Like many people, I find myself dwelling on the thought of an investment property. You know, you buy some nice place that preferably needs no work, install a tenant who never complains and use negative gearing to make the whole thing a lovely little present for your tax return. And on top of everything else, your asset will generally increase in value over a long period and huzzah! You are a winner. So I did some research. Turns out things are not as easy as all that. Here are some things to think about before signing on the dotted line.
As with buying any property, the big number you’re aiming to save needs to be well over your deposit amount as there are extra costs in purchasing a property that need to be taken into account. Stamp duty is calculated according to the worth of your property, while registration fees and mortgage application fees can add on extra costs. If you’re borrowing more than 80% of the property’s value, you will also be obliged to pay a loan mortgage insurance. To finish it all off, there are conveyancing costs. While conveyancers are cheaper, one website I read suggested using solicitors as they’re backed by heftier qualifications should things get a wee bit dicey.
While it’s exciting to think about getting a foothold in the property market and starting to make some big investments, there are some important steps that can’t be overlooked throughout the process. The ground work now is essential to your enduring financial stability. To begin with, bring in some expert assistance about how best to structure your finances and searching out the best loan for your current scenario. Bring in a surveyor to evaluate the property and its depreciation over the period your intend to keep it. If you don’t have an accountant, now is the time to find a good one to maximise the tax benefit of your investment property and making sure your records are well-maintained.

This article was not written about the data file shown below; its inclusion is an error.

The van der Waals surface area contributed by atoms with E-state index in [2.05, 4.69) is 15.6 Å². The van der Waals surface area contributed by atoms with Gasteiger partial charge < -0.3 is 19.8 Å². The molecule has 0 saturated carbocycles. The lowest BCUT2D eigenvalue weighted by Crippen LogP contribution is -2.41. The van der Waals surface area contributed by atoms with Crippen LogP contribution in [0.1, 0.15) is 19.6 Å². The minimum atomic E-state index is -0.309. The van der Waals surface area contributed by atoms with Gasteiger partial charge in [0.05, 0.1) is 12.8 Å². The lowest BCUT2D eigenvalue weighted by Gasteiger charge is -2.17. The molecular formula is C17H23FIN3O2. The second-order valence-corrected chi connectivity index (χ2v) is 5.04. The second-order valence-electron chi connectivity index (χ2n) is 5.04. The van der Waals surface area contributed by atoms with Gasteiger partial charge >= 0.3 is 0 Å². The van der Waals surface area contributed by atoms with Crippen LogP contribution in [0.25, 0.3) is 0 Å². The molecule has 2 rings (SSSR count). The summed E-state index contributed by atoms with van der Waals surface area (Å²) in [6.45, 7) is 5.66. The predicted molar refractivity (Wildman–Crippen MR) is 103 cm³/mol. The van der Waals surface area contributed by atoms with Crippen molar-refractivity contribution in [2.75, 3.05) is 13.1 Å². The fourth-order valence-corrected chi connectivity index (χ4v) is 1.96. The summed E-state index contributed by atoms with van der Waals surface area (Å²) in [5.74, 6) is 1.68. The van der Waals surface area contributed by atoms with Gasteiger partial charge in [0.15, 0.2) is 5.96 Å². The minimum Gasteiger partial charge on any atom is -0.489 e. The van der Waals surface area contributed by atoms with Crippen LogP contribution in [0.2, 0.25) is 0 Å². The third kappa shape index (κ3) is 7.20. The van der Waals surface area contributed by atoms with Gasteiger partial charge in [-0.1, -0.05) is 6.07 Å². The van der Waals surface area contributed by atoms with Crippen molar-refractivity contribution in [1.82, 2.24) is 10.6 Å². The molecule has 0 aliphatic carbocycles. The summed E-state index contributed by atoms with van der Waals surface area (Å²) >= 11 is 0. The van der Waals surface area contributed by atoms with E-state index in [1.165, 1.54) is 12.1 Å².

There’s plenty of expert advice online, and even better information to be had from a good real estate agent or financial advisor. One website mentioned the big whopper of a caveat when it comes to investment properties- they don’t look after themselves. Land, apartment, houses require a lot of ongoing investment. Ideally your rent will keep pace with inflation, and eventually you will become neutrally-geared (i.e. your rent covers your mortgage) or positively geared (your net exceeds your mortgage). Don’t forget extra costs like water rates and strata fees, and the likelihood that, at some point, your tenant is going to need something fixed.
Benefits are in the short, middle and long-term. The short term benefits are mostly tax related, including negative gearing and depreciation. The mid-term benefits are based in the increase in rent due to inflation and increases in the rental market price. All things going well, and provided you can invest for a long enough period of time, the long-term benefit is capital growth.